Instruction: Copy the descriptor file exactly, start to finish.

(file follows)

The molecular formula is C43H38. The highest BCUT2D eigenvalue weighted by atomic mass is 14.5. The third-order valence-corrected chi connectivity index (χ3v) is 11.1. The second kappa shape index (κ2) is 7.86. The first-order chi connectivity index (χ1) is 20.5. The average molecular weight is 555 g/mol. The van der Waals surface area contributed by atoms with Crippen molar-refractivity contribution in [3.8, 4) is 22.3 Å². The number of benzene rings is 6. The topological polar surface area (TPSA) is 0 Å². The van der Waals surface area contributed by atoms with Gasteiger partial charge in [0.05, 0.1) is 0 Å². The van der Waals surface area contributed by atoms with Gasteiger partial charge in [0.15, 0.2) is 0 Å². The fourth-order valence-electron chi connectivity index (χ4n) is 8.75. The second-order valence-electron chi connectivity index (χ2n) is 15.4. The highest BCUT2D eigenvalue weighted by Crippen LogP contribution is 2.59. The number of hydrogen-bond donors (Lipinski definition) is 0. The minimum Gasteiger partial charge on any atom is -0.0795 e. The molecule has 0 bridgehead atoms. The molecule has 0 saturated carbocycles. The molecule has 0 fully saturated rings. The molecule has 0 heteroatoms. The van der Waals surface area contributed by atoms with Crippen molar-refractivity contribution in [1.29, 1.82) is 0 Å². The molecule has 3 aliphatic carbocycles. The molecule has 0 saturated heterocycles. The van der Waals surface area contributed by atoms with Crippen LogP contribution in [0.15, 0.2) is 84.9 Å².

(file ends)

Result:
The molecular formula is C43H38. The highest BCUT2D eigenvalue weighted by atomic mass is 14.5. The third-order valence-corrected chi connectivity index (χ3v) is 11.1. The second kappa shape index (κ2) is 7.86. The first-order chi connectivity index (χ1) is 20.5. The average molecular weight is 555 g/mol. The van der Waals surface area contributed by atoms with Crippen molar-refractivity contribution in [3.8, 4) is 22.3 Å². The number of benzene rings is 6. The topological polar surface area (TPSA) is 0 Å². The van der Waals surface area contributed by atoms with Gasteiger partial charge in [0.05, 0.1) is 0 Å². The van der Waals surface area contributed by atoms with Gasteiger partial charge in [0.15, 0.2) is 0 Å². The fourth-order valence-electron chi connectivity index (χ4n) is 8.75. The second-order valence-electron chi connectivity index (χ2n) is 15.4. The highest BCUT2D eigenvalue weighted by Crippen LogP contribution is 2.59. The number of hydrogen-bond donors (Lipinski definition) is 0. The minimum Gasteiger partial charge on any atom is -0.0795 e. The molecule has 0 bridgehead atoms. The molecule has 0 saturated carbocycles. The molecule has 0 fully saturated rings. The molecule has 0 heteroatoms. The van der Waals surface area contributed by atoms with Crippen molar-refractivity contribution in [1.29, 1.82) is 0 Å². The molecule has 3 aliphatic carbocycles. The molecule has 0 saturated heterocycles. The van der Waals surface area contributed by atoms with Crippen LogP contribution in [0.15, 0.2) is 84.9 Å².